Had it not been for the circumstances in which he has governed, I believe that deJongh would have been a transformative leader of the territory. Those circumstances, the worst recession since the Great Depression, had the effect of bringing all of the accumulated deficiencies of Virgin Islands government into sharp relief.
As many other leaders in similar circumstances have discovered, nobody gives you credit for preventing bad things from happening or finding the “least worst” outcomes when there are no good choices. It is interesting that such leaders do receive their due years – or even decades – later when people look back and say, “My God, he or she saved us from total disaster.” But at the time these events were occurring, there were no cheerleaders shouting, “Good job! Keep it up! We love you so much!” Mostly there is just complaining and anger about how conditions are getting worse.
Which brings us back to the proposed CFO and all of the other oversight mechanisms and consent decrees that governors must live with. In framing this issue, there would appear to be three critical points to be made:
First, Virgin Islanders, like people anywhere, don’t like outsiders intruding in local affairs. In fact, they probably dislike it more than most people.
Second, the reasons for these intrusions were all legitimate problems and abuses that were not being addressed locally. The government of the Virgin Islands is not trusted, and there are historically legitimate reasons for that mistrust.
And third, the oversight mechanisms – and even the threat of their imposition – provide leverage to make changes that would be very difficult politically if there were no danger of being whacked in the head with a club. In a change-resistant world, the Virgin Islands can serve as a role model for opposing and thwarting change.
All of that being said, deJongh’s assertion that the imposition of such a fiscal overseer would be a step backward cannot be disputed. If the federal government wants to run the territory, it should do so. It can impose fiscal bosses like the ones that have been appointed to run financially troubled Michigan cities. These are comparable situations since these cities are relatively small in size, have issues of transparency and financial management, and have been hard hit by recession.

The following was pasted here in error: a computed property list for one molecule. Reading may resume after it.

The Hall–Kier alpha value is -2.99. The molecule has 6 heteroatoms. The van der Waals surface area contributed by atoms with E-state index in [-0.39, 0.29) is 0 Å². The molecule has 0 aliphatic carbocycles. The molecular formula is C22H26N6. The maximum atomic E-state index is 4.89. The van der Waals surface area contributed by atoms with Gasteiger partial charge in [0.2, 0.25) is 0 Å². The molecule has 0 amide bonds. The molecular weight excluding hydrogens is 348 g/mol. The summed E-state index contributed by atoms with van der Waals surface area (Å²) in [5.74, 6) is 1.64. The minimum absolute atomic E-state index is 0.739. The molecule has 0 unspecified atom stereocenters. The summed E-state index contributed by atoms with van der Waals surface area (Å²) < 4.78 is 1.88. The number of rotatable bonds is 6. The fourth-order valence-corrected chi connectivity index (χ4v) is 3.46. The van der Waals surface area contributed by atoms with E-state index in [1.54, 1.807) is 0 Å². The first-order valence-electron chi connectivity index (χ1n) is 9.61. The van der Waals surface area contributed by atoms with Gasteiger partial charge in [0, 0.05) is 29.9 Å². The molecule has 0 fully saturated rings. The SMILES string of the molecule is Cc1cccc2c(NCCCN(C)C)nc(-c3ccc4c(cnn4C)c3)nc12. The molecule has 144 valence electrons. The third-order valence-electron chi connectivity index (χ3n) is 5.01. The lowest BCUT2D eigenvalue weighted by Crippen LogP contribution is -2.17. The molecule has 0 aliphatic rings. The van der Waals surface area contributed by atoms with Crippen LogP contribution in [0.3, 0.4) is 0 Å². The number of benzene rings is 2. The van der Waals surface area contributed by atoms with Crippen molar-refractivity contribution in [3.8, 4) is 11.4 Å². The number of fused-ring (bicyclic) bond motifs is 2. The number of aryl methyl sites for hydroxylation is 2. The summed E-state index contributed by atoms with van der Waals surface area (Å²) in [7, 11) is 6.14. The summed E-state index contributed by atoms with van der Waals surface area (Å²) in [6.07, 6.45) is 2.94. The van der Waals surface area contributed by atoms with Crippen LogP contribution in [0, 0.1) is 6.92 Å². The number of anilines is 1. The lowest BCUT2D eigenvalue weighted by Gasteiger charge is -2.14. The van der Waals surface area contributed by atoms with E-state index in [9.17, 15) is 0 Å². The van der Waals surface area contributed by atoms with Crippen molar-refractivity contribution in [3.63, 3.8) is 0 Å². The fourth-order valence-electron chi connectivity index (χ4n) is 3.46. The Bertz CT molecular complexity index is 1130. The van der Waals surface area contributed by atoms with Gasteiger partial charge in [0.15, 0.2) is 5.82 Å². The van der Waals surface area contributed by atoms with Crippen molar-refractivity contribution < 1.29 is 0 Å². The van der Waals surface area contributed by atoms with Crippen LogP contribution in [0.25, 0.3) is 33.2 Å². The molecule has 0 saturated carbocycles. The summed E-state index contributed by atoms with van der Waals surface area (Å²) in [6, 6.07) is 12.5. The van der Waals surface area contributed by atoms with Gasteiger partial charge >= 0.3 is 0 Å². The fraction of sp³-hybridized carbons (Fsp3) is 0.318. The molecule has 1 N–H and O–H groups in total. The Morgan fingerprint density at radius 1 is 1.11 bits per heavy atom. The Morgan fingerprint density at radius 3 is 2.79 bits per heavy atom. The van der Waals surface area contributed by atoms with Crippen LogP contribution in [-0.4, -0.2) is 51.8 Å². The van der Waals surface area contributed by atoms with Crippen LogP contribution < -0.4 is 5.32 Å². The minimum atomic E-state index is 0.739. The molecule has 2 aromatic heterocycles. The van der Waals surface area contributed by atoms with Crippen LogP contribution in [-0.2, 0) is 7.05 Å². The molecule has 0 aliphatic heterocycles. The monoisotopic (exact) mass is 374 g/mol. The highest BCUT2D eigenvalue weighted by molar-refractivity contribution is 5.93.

The federally appointed CFO would run the show, and the governor, whoever it is, would sit in Government House, go to ribbon cuttings and sign what was put in front of him or her. Assuming that the CFO is honest, forthright and apolitical, “administration” and “management” would replace politics. Everything would be neat and clean. Unfortunately, it would also replace democracy, but hey, they had their chance, right? And, as the governor pointed out, democracy is so messy.
This does not mean that Gov. deJongh and his successors would not be held accountable. They would simply have accountability without authority. A clever critic would say that this is an improvement over authority without accountability, and they would have a legitimate point. But either arrangement is corrosive. The two have to go together.
In the end, an imposed CFO is also likely to have a perverse effect, one that the governor alludes to in his letter. The goals that such an appointment are intended to achieve are the right ones: clarity, accountability, transparency and productivity. Under any circumstance, these will not be achieved overnight, and the current administration, after decades of neglect and decay, is making real progress on all of them.
This is where the perversity comes in. The appointment of a CFO will let Virgin Islanders off the hook in the worst possible – and most undemocratic – way. Communities everywhere are largely divided into two groups: a small committed one that gets things done, and the larger one that doesn’t get involved in community life and, realistically, really doesn’t care much. This divide describes the Virgin Islands as well.
However flawed democracy is in the Virgin Islands, imposing a powerful unelected official will inevitably have the effect of reducing the size and commitment of the first group and further justifying the inertness of the second. “They” are running the show. There’s nothing we can do. Let’s just sit back and wait for the CFO to screw up. Withdrawal and even greater passivity will undermine the ability to achieve any of the important goals that were listed above.
The CFO proposal fits into the pattern of “takeovers.” States have taken over failing school districts. In Michigan, a lawless state government is taking over cities and, in the process, disenfranchising everyone. These seem like logical responses to desperate situations. They are not. And they have produced a pattern of failure, although the Michigan experiment in dictatorship is too recent to judge, except for the fact that local democracy has definitively been extinguished.
The better solutions are to use solid planning, effectively applied carrots and sticks (and an occasional baseball bat), and to focus on the basics of the right people in the right jobs, clear strategies, defined and realistic measures of success, basic systems and processes that work, and an intolerance for bad, incompetent and dishonest behavior. As with all things, the devil is in the details, and simple solutions to complex problems invariably equal wrong solutions that come back to bite you
Progress and positive change all require buy-in from lots of people. Imposing them seems clean, effective and businesslike. It doesn’t work. The governor is correct. Such a step would be “a precipitous step backward.”